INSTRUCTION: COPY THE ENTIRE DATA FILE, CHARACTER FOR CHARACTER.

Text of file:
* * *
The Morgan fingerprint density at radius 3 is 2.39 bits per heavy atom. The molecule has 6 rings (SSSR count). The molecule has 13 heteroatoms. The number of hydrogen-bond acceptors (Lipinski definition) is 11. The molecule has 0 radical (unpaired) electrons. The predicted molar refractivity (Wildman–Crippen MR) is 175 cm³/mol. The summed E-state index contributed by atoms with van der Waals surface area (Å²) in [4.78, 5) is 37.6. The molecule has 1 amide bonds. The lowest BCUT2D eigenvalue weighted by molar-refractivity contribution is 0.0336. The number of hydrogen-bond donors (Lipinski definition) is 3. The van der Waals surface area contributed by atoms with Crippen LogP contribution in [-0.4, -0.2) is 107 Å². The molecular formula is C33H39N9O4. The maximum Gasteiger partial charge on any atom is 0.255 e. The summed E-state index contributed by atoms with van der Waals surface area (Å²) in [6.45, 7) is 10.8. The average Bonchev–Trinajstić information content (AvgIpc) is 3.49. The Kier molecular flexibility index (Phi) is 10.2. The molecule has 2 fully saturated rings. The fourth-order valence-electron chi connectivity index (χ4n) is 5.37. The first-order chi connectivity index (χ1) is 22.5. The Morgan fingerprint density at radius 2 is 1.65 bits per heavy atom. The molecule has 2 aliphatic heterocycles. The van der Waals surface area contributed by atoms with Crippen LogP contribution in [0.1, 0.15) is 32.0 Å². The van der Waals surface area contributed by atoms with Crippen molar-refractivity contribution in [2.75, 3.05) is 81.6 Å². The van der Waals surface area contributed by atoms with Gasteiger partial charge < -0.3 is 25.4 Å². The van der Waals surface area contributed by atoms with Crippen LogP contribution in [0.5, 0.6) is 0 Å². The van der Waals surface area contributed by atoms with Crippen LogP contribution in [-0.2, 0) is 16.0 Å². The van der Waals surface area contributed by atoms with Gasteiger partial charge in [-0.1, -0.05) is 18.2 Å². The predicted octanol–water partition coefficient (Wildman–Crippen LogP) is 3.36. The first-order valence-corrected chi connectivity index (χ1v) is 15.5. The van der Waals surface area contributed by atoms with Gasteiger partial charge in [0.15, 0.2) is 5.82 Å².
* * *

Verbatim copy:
The Morgan fingerprint density at radius 3 is 2.39 bits per heavy atom. The molecule has 6 rings (SSSR count). The molecule has 13 heteroatoms. The number of hydrogen-bond acceptors (Lipinski definition) is 11. The molecule has 0 radical (unpaired) electrons. The predicted molar refractivity (Wildman–Crippen MR) is 175 cm³/mol. The summed E-state index contributed by atoms with van der Waals surface area (Å²) in [4.78, 5) is 37.6. The molecule has 1 amide bonds. The lowest BCUT2D eigenvalue weighted by molar-refractivity contribution is 0.0336. The number of hydrogen-bond donors (Lipinski definition) is 3. The van der Waals surface area contributed by atoms with Crippen LogP contribution in [-0.4, -0.2) is 107 Å². The molecular formula is C33H39N9O4. The maximum Gasteiger partial charge on any atom is 0.255 e. The summed E-state index contributed by atoms with van der Waals surface area (Å²) in [6.45, 7) is 10.8. The average Bonchev–Trinajstić information content (AvgIpc) is 3.49. The Kier molecular flexibility index (Phi) is 10.2. The molecule has 2 fully saturated rings. The fourth-order valence-electron chi connectivity index (χ4n) is 5.37. The first-order chi connectivity index (χ1) is 22.5. The Morgan fingerprint density at radius 2 is 1.65 bits per heavy atom. The molecule has 2 aliphatic heterocycles. The van der Waals surface area contributed by atoms with Crippen LogP contribution in [0.1, 0.15) is 32.0 Å². The van der Waals surface area contributed by atoms with Crippen molar-refractivity contribution in [2.75, 3.05) is 81.6 Å². The van der Waals surface area contributed by atoms with Gasteiger partial charge < -0.3 is 25.4 Å². The van der Waals surface area contributed by atoms with Crippen LogP contribution in [0.5, 0.6) is 0 Å². The van der Waals surface area contributed by atoms with Crippen LogP contribution in [-0.2, 0) is 16.0 Å². The van der Waals surface area contributed by atoms with Gasteiger partial charge in [-0.1, -0.05) is 18.2 Å². The predicted octanol–water partition coefficient (Wildman–Crippen LogP) is 3.36. The first-order valence-corrected chi connectivity index (χ1v) is 15.5. The van der Waals surface area contributed by atoms with Gasteiger partial charge in [0.15, 0.2) is 5.82 Å².